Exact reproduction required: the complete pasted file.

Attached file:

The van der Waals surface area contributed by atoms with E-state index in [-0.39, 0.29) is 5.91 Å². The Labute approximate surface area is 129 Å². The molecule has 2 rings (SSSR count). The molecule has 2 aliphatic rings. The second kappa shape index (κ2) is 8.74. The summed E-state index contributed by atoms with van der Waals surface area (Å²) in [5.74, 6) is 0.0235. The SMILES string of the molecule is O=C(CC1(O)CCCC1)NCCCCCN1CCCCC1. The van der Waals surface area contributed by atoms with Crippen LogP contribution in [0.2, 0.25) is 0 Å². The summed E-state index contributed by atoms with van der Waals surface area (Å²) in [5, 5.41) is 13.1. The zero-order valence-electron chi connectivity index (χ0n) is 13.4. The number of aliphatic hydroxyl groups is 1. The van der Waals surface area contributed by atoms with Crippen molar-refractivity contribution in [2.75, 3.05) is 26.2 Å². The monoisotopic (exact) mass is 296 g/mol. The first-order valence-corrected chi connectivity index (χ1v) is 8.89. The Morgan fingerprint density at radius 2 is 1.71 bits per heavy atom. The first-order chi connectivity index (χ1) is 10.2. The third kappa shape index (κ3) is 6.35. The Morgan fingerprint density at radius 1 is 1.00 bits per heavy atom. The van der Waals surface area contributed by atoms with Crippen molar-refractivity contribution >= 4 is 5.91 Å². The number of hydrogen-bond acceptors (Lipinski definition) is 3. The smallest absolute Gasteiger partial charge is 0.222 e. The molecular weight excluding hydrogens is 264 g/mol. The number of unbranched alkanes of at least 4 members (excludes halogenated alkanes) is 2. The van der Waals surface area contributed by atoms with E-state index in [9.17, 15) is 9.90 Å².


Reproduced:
The van der Waals surface area contributed by atoms with E-state index in [-0.39, 0.29) is 5.91 Å². The Labute approximate surface area is 129 Å². The molecule has 2 rings (SSSR count). The molecule has 2 aliphatic rings. The second kappa shape index (κ2) is 8.74. The summed E-state index contributed by atoms with van der Waals surface area (Å²) in [5.74, 6) is 0.0235. The SMILES string of the molecule is O=C(CC1(O)CCCC1)NCCCCCN1CCCCC1. The van der Waals surface area contributed by atoms with Crippen LogP contribution in [0.2, 0.25) is 0 Å². The summed E-state index contributed by atoms with van der Waals surface area (Å²) in [5, 5.41) is 13.1. The zero-order valence-electron chi connectivity index (χ0n) is 13.4. The number of aliphatic hydroxyl groups is 1. The van der Waals surface area contributed by atoms with Crippen molar-refractivity contribution in [2.75, 3.05) is 26.2 Å². The monoisotopic (exact) mass is 296 g/mol. The first-order valence-corrected chi connectivity index (χ1v) is 8.89. The Morgan fingerprint density at radius 2 is 1.71 bits per heavy atom. The first-order chi connectivity index (χ1) is 10.2. The third kappa shape index (κ3) is 6.35. The Morgan fingerprint density at radius 1 is 1.00 bits per heavy atom. The van der Waals surface area contributed by atoms with Crippen molar-refractivity contribution >= 4 is 5.91 Å². The number of hydrogen-bond acceptors (Lipinski definition) is 3. The smallest absolute Gasteiger partial charge is 0.222 e. The molecular weight excluding hydrogens is 264 g/mol. The number of unbranched alkanes of at least 4 members (excludes halogenated alkanes) is 2. The van der Waals surface area contributed by atoms with E-state index in [9.17, 15) is 9.90 Å².